Interesting point. I thought it was a bit odd how some modern orthodox jews on the upper east side take these elevators on shabbos and thier not even shabbos elevators. They get the goy to press thier floor and that's it. Supposedly the Rabbi from KJ allows it which I never understood at all. I had to walk 16 flights not fun I can promise you.

9:39 PM  
Blogger aj said...

IIRC, even certain YU Rabbis allow a non-Shabbat elevator if a non-Jew presses it as long as it is above the 6th floor -- or some other number identifying a very high floor (i.e. for my 90yr old grandparents on the 4th floor, that would be fine too, while for me, a young-20s guy, it should be at least 15...)

10:13 PM  
Blogger Lion of Zion said...

"my knee-jerk response to this request is an uncharacteristically ghetto-jew one."

no, it is the sensible one.

but to play devil's advocate, what if was a handicapped resident wanted the building to make certain changes that would inconvience of other residents and/or increases the building's expenses?

11:57 PM  
Blogger mother in israel said...

You don't have to have the Shabbat elevator running all day. It can be on a timer to coincide with shul times etc. Some can even be set to run for one trip up and down as a Shabbat elevator and then return to normal service. So it's not as big an inconvenience as you might think, especially when there is another elevator.

1:31 AM  
Blogger nikki said...

i have seen and experienced several of those options as mentioned by mother in israel. i've seen where the elevator stops at every other floor (so you might have to walk up or down one flight if you are the "skipped" floor) or where the elevator makes all stops on the way up, but then shoots down to the lobby after the top floor... granted, shabbat elevators are not the most convenient but better than having to walk up 15 or more flights in an unairconditioned stairwell on a disgusting humid ny shabbat morning).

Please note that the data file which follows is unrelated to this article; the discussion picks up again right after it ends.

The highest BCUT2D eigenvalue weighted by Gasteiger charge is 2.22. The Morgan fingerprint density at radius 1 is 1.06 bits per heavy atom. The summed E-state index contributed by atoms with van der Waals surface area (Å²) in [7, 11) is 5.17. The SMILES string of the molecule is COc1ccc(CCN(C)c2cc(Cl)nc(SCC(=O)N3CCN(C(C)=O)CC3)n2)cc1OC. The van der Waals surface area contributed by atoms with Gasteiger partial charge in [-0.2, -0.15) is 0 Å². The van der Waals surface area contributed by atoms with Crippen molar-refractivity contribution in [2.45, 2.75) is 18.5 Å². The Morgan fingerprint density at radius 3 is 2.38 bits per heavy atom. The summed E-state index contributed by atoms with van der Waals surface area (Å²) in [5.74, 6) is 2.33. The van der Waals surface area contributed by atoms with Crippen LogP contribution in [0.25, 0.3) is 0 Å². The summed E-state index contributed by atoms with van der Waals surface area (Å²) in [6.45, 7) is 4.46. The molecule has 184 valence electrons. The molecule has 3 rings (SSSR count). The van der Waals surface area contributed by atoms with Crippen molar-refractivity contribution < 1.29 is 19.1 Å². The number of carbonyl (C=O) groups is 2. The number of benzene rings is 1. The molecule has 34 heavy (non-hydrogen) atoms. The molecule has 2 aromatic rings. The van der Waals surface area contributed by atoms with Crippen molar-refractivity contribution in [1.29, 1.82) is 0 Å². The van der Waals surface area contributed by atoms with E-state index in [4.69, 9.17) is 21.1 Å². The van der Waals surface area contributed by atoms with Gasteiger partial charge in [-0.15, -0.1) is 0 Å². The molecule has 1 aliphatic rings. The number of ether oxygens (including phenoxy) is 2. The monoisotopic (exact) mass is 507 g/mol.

3:01 AM  
Blogger Pragmatician said...

Even as Orthodox Jew I'd vote against if there are a number of non Jewish residents.
It's very annoying for those who do not require it.
I remember this hotel when on Sunday they hadn’t switched off the Shabbes mode and it was terrible!

5:48 AM  
Blogger Orthonomics said...

I imagine that there will be a lot a lot of imposition, especially if the co-op board is afraid of liability.

Weekend staff is usually less competent and in the case of an emergency, they will need to know how to turn the elevator to regular mode. Boards run scared of potential mess-ups in emergencies.

9:14 AM  
Blogger joel rich said...

Interesting topic - has anyone asked an authority whether there is something to be said for not living in (or certainly moving into) a community/building that requires use of what appears to be a bdeieved(after the fact)approach to an ongoing element of their life? What was the response?

9:19 AM  
Anonymous Anonymous said...

when they moved in, they knew that the building didn't have a Shabbat elevator, right?

Well, someone in the family may have become unexpectedly disabled. Or perhaps a woman in her 8th or 9th month of pregnancy?
Or they became ba'al t'shuva while living in the building?

9:45 AM  
Anonymous Anonymous said...

Just recently I was visiting someone at a hospital in NJ and they had an elevator that was for use during Shabbos. Trust me, it was extremely annoying for those who entered it unknowingly.

You should of heard the reactions of those who wanted to know what the purpose was.

Pretty comical...

Anyway, I think it's a bad idea to accomodate a small number of those who take it to such a level that they won't even press a button.

If, however, the VAST majority of users of the elevator are orthodox, then I guess it's no big deal.

10:26 AM  
Anonymous Anonymous said...